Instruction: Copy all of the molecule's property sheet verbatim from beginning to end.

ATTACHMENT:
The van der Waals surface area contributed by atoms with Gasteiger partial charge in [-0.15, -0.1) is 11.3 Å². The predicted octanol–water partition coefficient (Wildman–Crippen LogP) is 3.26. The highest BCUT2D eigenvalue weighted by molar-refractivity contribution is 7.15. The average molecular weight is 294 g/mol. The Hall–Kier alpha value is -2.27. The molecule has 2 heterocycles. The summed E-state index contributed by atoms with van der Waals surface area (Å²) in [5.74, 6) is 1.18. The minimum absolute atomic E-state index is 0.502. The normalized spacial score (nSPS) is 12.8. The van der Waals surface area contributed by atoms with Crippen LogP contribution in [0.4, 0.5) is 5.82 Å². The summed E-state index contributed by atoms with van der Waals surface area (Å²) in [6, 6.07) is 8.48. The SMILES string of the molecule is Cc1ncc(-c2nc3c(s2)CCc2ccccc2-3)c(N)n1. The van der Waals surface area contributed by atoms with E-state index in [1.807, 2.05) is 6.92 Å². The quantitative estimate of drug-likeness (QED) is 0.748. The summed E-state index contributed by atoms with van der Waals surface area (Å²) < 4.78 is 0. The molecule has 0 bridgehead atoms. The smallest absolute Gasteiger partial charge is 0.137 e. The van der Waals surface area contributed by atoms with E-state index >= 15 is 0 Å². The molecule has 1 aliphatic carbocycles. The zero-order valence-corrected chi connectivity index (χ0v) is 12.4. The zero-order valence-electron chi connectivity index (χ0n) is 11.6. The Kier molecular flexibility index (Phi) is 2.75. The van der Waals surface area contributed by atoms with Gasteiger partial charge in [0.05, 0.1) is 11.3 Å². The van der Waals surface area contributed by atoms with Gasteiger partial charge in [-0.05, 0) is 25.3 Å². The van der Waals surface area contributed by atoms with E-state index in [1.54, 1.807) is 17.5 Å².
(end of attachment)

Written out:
The van der Waals surface area contributed by atoms with Gasteiger partial charge in [-0.15, -0.1) is 11.3 Å². The predicted octanol–water partition coefficient (Wildman–Crippen LogP) is 3.26. The highest BCUT2D eigenvalue weighted by molar-refractivity contribution is 7.15. The average molecular weight is 294 g/mol. The Hall–Kier alpha value is -2.27. The molecule has 2 heterocycles. The summed E-state index contributed by atoms with van der Waals surface area (Å²) in [5.74, 6) is 1.18. The minimum absolute atomic E-state index is 0.502. The normalized spacial score (nSPS) is 12.8. The van der Waals surface area contributed by atoms with Crippen LogP contribution in [0.4, 0.5) is 5.82 Å². The summed E-state index contributed by atoms with van der Waals surface area (Å²) in [6, 6.07) is 8.48. The SMILES string of the molecule is Cc1ncc(-c2nc3c(s2)CCc2ccccc2-3)c(N)n1. The van der Waals surface area contributed by atoms with E-state index in [1.807, 2.05) is 6.92 Å². The quantitative estimate of drug-likeness (QED) is 0.748. The summed E-state index contributed by atoms with van der Waals surface area (Å²) < 4.78 is 0. The molecule has 0 bridgehead atoms. The smallest absolute Gasteiger partial charge is 0.137 e. The van der Waals surface area contributed by atoms with E-state index >= 15 is 0 Å². The molecule has 1 aliphatic carbocycles. The zero-order valence-corrected chi connectivity index (χ0v) is 12.4. The zero-order valence-electron chi connectivity index (χ0n) is 11.6. The Kier molecular flexibility index (Phi) is 2.75. The van der Waals surface area contributed by atoms with Gasteiger partial charge in [0.05, 0.1) is 11.3 Å². The van der Waals surface area contributed by atoms with Gasteiger partial charge in [-0.05, 0) is 25.3 Å². The van der Waals surface area contributed by atoms with E-state index in [1.54, 1.807) is 17.5 Å².